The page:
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Identifying Indian Textile Water Best Practices with the Women + Water Alliance

Industrial fabric dying/screening process. Photo credit: Institute for Sustainable Communities

Access to clean water is essential for community health and well-being, yet in India more than half the population faces high to extremely high water stress.[1] India is in the midst of a growing water crisis exacerbated by mismanagement and unsustainable use of water. The apparel industry — one of the largest and most intensive users of water — has a critical role to play to help stem the crisis as a steward for this resource. 

Many apparel factories and fabric mills understand the water-related challenges and want to improve water security for their operations, the sustainability of their business, and their broader communities. However, it is an incredible challenge for these business owners to determine the technologies and approaches that are the best fit for their facilities and this can lead to inaction – putting lives, the economy, and the environment at risk.

The Women + Water (W+W) Alliance, a public-private partnership spearheaded by the U.S. Agency for  International Development (USAID) and Gap Inc. aims to improve the health and well-being of women and communities touched by the apparel value chain. To advance the W+W Alliance, the Institute for Sustainable Communities (ISC) is working to accelerate the adoption of water stewardship practices across the Indian textile value chain.

Leveraging ISC’s extensive work with the manufacturing sector in India, wide networks of experts, and signature approach to stakeholder engagement, W+W recently completed a major milestone of this effort – researching, engaging with stakeholders, and then assembling a list of 90 best water stewardship practices, tools and guidelines across the textile value chain: from cotton production to primary and secondary processing to industry’s role at the community level. Once we completed the list of 90 water best practices, we categorized them by potential impact and cost (you can see an example of some of these practices in the chart below).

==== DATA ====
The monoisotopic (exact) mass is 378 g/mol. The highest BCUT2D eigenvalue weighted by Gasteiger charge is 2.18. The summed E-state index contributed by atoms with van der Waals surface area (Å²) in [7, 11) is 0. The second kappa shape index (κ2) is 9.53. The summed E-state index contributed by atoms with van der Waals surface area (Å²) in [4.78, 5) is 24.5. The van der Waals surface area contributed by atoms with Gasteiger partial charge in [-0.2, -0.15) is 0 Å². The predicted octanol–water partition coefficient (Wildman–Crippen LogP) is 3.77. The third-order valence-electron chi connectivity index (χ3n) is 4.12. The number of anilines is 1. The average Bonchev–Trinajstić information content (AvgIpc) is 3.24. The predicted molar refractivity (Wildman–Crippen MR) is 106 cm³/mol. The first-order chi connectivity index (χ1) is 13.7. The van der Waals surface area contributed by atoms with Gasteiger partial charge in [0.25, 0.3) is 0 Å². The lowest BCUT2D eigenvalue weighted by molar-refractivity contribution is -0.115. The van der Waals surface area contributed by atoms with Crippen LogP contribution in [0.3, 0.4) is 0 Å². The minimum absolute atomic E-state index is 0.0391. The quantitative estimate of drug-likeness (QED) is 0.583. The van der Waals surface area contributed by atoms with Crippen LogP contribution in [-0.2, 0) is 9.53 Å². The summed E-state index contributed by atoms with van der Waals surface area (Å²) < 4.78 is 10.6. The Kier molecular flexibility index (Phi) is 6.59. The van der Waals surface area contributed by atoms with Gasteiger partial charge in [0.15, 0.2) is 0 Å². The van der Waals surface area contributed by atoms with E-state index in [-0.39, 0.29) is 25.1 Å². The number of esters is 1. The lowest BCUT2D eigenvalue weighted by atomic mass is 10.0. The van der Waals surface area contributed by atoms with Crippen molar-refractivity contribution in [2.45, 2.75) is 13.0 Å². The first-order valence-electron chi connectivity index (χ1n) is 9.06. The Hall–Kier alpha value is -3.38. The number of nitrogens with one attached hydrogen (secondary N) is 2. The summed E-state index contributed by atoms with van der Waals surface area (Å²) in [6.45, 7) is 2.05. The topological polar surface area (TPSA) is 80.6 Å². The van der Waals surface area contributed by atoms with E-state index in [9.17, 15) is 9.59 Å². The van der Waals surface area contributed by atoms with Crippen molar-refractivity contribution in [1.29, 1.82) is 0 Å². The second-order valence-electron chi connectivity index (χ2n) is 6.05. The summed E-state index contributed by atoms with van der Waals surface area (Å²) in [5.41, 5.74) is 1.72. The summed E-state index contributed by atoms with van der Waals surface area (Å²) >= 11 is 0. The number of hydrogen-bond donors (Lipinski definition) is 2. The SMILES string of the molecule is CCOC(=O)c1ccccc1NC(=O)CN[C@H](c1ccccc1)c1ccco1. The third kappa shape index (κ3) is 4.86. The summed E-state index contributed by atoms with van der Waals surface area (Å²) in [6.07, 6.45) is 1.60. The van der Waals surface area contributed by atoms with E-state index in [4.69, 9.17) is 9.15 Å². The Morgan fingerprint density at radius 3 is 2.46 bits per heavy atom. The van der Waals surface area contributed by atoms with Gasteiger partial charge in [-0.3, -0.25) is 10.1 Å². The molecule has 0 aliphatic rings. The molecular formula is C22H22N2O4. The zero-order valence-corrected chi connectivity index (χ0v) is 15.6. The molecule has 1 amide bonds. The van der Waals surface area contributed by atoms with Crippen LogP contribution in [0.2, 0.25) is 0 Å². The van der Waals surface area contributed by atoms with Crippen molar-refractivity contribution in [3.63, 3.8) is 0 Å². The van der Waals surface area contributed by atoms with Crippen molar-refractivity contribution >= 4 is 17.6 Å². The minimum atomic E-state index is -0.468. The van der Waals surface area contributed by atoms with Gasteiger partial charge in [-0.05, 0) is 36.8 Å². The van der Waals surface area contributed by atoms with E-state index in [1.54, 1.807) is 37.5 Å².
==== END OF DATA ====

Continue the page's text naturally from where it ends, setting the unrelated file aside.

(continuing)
Water stewardship is defined by the CEO Water Mandate as,

“the use and treatment of water in ways that are socially equitable, environmentally sustainable, and economically beneficial. Ultimately, stewardship is a key practice to address critical water challenges, drive sustainable water management, and achieve the Sustainable Development Goals.”

 Figure 1: Examples of secondary processing best practices for water use efficiency

Interestingly, based on discussions with industry and industry associations, W+W found that there is limited awareness about water stewardship as an integrated approach. While most textile industrial units (at primary and secondary textile value chain points) are aware of, or are implementing initiatives related to water stewardship, the concept of water stewardship is present in a fragmented manner. Textile units operating in regions with water stress were found to be aligned to the principle of water stewardship mostly as a compliance measure mandated by stringent local regulatory environment. For example, many textile processing units in the state of Tamil Nadu have internalized the cost of environmental compliance by implementing expensive technologies like zero liquid discharge (ZLD), while manufacturing facilities in other parts of India that have more relaxed regulations are less likely to have done so.

While these best practices were identified and assessed by seasoned experts, they remain largely untested as a cohesive water stewardship strategy. So, the W+W Alliance and ISC plan to use this list of best practices to design and implement tailored demonstration projects for cotton cultivation and textile manufacturing with the objective of building a real-world business case for these stewardship approaches so they can be scaled and adopted by the textile value chain at large. This will not only allow the implementers of stewardship approaches to capture the benefits from increased water quality and availability, but will also help surrounding communities, local economies, and the global supply chain to mitigate the impacts of water-related shocks and stressors.

By: Ishita Kapur – Senior Program Officer, Tarini Sahoo, PhD – Program Officer,  and Richa Sharma –  Program Officer, Institute for Sustainable Communities

This post does not represent the views or positions of the U.S. Agency for International Development, the U.S. Government, or Gap Inc.

[1] World Resources Institute, 2015,